9/11 memorial siteThis week the Harvard Medical College’s HealthBEAT newsletter published an article on a topic still stigmatized, and far too often ignored in occupational health promotion and wellness programs.


Chances are many of your workers experiences pain at some point, but for those with depression or anxiety, pain can become particularly intense and hard to treat, according to the article. People suffering from depression tend to experience more severe and long-lasting pain than other people.


Have you seen any of these signs in your workforce: the overlap of anxiety, depression, and pain is particularly evident in chronic and sometimes disabling pain syndromes such as fibromyalgia, irritable bowel syndrome, low back pain, headaches, and nerve pain.


Chronic pain is depressing, and likewise, major depression may feel physically painful. But as researchers have learned more about how the brain works, and how the nervous system interacts with other parts of the body, they have discovered that pain shares some biological mechanisms with anxiety and depression, according to the article.


So what about treatment options?


In patients with depression or anxiety, various psychotherapies can be used on their own to treat pain or may be combined with drug treatment, according to the article.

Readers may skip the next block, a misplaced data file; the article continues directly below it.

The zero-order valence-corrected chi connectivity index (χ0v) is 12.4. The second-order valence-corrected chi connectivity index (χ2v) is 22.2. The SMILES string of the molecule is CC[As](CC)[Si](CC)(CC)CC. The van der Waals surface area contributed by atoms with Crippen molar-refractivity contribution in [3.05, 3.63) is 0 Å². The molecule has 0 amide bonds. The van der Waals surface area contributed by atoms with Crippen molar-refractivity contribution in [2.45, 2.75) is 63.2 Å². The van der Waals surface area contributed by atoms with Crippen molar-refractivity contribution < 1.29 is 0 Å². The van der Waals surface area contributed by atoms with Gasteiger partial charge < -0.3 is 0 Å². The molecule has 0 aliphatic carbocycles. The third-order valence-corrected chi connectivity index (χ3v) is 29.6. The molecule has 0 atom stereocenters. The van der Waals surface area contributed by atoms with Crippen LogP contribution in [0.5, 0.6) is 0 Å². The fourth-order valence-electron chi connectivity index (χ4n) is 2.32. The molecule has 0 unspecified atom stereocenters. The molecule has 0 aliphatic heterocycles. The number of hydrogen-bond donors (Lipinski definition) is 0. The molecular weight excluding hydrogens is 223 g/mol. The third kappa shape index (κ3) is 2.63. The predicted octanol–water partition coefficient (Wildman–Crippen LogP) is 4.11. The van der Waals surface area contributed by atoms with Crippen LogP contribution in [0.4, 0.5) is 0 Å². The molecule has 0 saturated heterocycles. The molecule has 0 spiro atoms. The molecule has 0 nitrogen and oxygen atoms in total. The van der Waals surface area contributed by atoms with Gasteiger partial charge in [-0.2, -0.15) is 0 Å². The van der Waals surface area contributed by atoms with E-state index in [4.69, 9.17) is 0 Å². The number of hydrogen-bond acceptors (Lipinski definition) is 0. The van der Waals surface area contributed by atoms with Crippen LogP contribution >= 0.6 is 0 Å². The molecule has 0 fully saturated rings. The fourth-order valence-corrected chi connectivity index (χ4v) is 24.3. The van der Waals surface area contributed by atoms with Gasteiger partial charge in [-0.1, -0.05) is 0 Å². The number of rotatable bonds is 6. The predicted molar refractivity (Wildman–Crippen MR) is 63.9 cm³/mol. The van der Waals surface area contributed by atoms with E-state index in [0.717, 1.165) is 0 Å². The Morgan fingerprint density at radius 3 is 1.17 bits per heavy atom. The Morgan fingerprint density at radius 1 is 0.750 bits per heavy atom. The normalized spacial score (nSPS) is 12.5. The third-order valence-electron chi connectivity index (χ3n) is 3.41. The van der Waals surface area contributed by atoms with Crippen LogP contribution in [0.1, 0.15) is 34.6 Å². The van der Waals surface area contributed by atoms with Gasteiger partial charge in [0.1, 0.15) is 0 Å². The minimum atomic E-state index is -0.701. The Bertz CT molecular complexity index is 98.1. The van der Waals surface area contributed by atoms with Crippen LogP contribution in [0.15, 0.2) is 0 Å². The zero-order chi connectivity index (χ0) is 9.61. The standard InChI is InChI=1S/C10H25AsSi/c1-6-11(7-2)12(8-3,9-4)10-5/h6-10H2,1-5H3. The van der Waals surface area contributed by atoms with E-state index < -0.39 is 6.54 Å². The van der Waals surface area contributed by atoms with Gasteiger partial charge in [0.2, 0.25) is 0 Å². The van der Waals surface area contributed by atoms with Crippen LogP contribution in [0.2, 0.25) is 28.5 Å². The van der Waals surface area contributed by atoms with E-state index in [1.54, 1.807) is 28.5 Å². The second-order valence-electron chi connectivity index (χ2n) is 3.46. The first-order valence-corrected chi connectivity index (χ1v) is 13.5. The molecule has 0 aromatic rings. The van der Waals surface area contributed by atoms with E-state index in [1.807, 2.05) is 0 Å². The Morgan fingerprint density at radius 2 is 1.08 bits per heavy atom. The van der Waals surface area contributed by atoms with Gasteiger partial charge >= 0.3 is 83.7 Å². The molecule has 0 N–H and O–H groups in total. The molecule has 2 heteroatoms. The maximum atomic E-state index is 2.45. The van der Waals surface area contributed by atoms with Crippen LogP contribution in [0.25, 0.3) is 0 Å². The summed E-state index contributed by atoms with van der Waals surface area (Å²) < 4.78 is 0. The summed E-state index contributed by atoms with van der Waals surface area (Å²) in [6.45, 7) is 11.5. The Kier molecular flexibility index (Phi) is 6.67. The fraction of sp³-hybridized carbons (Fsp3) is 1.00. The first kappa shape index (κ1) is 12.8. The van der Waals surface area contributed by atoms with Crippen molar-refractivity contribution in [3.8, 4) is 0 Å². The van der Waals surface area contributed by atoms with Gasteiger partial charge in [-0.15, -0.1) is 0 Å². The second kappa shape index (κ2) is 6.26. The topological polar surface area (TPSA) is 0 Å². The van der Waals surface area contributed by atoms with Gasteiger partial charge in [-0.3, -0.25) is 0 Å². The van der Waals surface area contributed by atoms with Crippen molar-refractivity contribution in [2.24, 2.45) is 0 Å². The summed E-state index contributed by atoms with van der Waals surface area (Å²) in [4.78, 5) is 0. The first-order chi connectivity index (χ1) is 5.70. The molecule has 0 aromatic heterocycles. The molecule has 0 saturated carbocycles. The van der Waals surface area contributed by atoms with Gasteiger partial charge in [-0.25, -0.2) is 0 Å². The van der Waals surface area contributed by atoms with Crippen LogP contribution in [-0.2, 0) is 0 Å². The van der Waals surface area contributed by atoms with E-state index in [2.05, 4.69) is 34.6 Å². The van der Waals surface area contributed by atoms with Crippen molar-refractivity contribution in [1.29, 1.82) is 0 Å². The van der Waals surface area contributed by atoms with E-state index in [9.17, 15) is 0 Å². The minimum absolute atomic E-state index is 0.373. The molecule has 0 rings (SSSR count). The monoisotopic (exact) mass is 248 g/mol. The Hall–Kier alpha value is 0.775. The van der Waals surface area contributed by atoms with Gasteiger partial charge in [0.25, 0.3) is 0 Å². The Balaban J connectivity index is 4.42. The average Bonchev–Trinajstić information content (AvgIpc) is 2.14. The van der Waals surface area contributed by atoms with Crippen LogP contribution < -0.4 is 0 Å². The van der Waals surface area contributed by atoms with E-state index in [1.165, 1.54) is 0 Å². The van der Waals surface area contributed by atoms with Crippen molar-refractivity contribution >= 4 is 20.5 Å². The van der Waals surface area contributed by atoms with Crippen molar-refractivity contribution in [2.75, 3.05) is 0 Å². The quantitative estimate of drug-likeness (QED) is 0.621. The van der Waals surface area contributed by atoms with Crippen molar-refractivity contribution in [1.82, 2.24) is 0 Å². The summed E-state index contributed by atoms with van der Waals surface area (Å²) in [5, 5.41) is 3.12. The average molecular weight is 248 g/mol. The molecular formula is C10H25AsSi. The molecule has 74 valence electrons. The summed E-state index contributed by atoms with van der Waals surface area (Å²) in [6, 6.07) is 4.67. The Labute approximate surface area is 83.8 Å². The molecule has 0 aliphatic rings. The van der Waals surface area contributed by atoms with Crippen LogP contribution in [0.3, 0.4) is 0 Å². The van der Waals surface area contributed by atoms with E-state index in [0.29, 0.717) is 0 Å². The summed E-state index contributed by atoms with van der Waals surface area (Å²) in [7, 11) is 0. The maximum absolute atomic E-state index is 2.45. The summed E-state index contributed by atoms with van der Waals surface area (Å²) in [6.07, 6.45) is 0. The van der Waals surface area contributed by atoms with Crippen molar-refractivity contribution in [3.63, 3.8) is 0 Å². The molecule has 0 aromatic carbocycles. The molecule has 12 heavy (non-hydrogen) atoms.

Pain is demoralizing as well as hurtful. Cognitive behavioral therapy (CBT) is the best-studied psychotherapy for treating pain, according to the article. CBT is based on the premise that thoughts, feelings, and sensations are all related. Therapists use CBT to help patients learn coping skills so that they can manage, rather than be victimized by, their pain.


Various techniques can help people to relax and reduce the stress response. Stress tends to exacerbate pain as well as symptoms of anxiety and depression. Techniques include progressive muscle relaxation, yoga, and mindfulness training, according to the article.


Research shows regular physical activity boosts mood and alleviates anxiety, but there is less evidence about its impact on pain.


According to the HealthBEAT article, the Cochrane Collaboration reviewed 34 studies that compared exercise interventions with various control conditions in the treatment of fibromyalgia. The reviewers concluded that aerobic exercise, performed at the intensity recommended for maintaining heart and respiratory fitness, improved overall well-being and physical function in patients with fibromyalgia, and might alleviate pain. More limited evidence suggests that exercises designed to build muscle strength, such as lifting weights, might also improve pain, overall functioning, and mood.


Patients with anxiety or depression sometimes find that combining psychotherapy with medication offers the most complete relief. Some psychiatric medications also work as pain relievers, thereby addressing two problems at once. But remember that pharmaceutical companies have a financial interest in promoting as many uses as possible for their products — so it is wise to check that evidence exists to support any “off label” (not FDA-approved) uses for medications, according to the article.